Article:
Sporadic regional observances of the landing of Christopher Columbus on the Taino-populated Guanahani island in what is now known as the Bahamas date back to the late 1700s.
And a number of lies and propaganda helped push the Columbus as American hero narrative for various agendas ever since the colonists' rebellion against the British Empire.
But the first official Columbus Day as a United States federal holiday wasn't until 1971.
In 1966, Mariano Lucca of Buffalo, New York founded the National Columbus Day Committee and lobbied to make it a federal holiday. Legislation to create Columbus Day was signed by President Lyndon Johnson on June 28, 1968 with an effective date of 1971.
Almost immediately after that first observance in 1971, issues with a celebration of the Genoa-born, Spanish-sponsored lost explorer drew criticism.
Columbus' own ship's logs and historical accounts from the period outlined a reign of torture, rape, sexual exploitation of minors, murder and human trafficking. Columbus and his men were credited with the deaths of between 7-10 million Indigenous people in the Caribbean and coastal Central and South America.
And there was the matter of Columbus' never setting foot in the United States and his questionable designation as the first European to reach the Western Hemisphere.
The Norse colonized northeastern North America around 500 years before Columbus, with some degree of contact with Europe maintained until about 1410. The discovery at L'Anse aux Meadows partially corroborated accounts in Icelandic sagas of Erik the Red's colonization of Greenland and his son Leif Erikson's exploration of Vinland—northeastern Canada and New England—at the turn of the 11th century.
By the 1990s, increased awareness of Columbus' genocide and the debunking of the myths of his accomplishments lead to many educational institutions, municipal and state governments exploring abolishing or reenvisioning the October holiday.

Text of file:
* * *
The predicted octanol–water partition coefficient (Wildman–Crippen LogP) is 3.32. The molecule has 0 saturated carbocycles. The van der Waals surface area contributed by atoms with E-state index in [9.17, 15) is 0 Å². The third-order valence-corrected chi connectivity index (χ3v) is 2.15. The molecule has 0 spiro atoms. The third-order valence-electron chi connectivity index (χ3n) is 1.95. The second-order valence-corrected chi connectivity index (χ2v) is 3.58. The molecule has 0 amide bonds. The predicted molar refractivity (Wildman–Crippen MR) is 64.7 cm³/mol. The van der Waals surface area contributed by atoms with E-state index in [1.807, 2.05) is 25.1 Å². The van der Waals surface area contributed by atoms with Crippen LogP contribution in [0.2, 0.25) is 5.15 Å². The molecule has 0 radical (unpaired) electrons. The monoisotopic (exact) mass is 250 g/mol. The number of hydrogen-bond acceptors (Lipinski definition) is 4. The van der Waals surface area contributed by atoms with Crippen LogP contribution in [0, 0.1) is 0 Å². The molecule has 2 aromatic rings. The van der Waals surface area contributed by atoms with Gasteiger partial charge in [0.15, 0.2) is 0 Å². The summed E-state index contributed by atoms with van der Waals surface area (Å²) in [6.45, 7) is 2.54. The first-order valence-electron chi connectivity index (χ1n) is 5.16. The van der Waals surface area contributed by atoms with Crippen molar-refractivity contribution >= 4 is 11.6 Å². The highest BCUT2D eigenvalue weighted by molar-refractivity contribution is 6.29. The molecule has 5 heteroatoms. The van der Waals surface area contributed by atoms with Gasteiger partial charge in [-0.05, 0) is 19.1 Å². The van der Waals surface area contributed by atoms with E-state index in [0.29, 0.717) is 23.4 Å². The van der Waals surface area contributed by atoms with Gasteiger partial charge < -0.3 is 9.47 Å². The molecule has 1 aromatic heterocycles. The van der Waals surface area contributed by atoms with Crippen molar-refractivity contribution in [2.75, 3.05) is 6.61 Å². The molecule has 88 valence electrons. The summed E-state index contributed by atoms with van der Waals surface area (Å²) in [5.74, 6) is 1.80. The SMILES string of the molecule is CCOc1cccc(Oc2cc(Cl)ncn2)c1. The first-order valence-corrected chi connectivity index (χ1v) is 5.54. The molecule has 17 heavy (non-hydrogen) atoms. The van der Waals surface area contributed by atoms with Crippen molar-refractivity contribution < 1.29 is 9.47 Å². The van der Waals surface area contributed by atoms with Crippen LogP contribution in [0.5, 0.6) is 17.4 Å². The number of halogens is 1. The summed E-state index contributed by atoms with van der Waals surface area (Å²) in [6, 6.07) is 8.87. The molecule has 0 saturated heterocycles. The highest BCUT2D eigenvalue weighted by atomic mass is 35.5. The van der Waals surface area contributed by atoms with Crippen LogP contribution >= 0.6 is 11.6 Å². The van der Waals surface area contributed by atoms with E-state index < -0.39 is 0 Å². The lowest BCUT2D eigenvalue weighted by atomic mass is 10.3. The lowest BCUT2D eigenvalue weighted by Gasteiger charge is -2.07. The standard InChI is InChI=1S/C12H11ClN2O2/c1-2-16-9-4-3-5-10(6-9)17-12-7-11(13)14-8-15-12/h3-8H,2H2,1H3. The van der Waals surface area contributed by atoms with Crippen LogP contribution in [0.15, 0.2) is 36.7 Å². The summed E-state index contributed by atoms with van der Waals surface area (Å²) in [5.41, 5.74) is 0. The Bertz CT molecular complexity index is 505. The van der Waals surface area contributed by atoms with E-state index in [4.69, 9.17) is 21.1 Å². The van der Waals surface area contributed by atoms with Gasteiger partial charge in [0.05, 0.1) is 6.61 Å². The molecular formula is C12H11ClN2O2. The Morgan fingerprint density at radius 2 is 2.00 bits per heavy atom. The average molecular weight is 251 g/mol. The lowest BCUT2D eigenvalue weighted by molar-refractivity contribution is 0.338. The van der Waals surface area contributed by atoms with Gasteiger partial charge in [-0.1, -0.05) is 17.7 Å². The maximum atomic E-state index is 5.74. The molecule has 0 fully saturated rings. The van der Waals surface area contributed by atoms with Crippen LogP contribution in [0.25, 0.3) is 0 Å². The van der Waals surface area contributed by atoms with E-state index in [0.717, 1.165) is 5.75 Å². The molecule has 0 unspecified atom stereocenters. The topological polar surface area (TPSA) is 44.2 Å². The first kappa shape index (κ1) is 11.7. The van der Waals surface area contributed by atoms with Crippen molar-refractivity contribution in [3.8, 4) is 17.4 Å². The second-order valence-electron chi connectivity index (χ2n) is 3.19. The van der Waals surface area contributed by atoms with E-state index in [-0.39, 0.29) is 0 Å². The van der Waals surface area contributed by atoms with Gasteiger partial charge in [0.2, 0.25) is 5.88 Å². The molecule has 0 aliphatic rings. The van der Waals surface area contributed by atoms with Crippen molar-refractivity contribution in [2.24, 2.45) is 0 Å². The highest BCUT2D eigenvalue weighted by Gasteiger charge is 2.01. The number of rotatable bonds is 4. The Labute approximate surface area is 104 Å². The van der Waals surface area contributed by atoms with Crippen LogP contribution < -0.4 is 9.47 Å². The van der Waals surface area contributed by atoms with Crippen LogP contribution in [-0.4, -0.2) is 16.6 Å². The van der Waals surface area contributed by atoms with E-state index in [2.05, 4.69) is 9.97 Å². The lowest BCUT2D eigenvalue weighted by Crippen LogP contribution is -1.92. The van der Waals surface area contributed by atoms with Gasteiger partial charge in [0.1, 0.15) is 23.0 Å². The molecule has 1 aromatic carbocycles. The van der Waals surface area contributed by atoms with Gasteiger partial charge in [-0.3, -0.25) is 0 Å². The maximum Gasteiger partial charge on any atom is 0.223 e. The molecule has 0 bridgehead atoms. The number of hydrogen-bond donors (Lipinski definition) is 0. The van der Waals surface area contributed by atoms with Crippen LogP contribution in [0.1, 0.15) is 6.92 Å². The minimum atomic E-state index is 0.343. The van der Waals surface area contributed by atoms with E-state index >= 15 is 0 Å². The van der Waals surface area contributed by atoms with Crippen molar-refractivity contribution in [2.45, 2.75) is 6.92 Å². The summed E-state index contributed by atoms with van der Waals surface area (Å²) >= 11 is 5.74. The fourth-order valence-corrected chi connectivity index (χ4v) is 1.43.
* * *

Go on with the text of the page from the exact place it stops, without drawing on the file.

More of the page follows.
Many turned to a recognition of the original history of the Western Hemisphere, looking to the Indigenous peoples instead of viewing the continents through a European lens.
But growing recognition and celebration of Indigenous Peoples' Day also represents a concerted, decades-long effort to recognize the role of Indigenous people in United States history.
In the 1980s, Colorado's American Indian Movement (AIM) chapter began protesting Columbus Day. In 1989, Indigenous-led activists in South Dakota persuaded that state to replace Columbus Day with Native American Day.
Then, in 1992 while people reexamined Columbus on the 500th anniversary of his first voyage, Indigenous people in Berkeley, California organized the first "Indigenous Peoples' Day." The City Council formally adopted the observance.
Towns, cities, and states across the country began to follow their lead.
Baley Champagne—tribal citizen of the United Houma Nation who was instrumental in getting Louisiana to adopt Indigenous Peoples' Day—said:
"It's become a trend."
"It's about celebrating people instead of thinking about somebody who actually caused genocide on a population or tried to cause the genocide of an entire population."
"By bringing Indigenous Peoples' Day, we're bringing awareness that we're not going to allow someone like that to be glorified into a hero, because of the hurt that he caused to Indigenous people of America."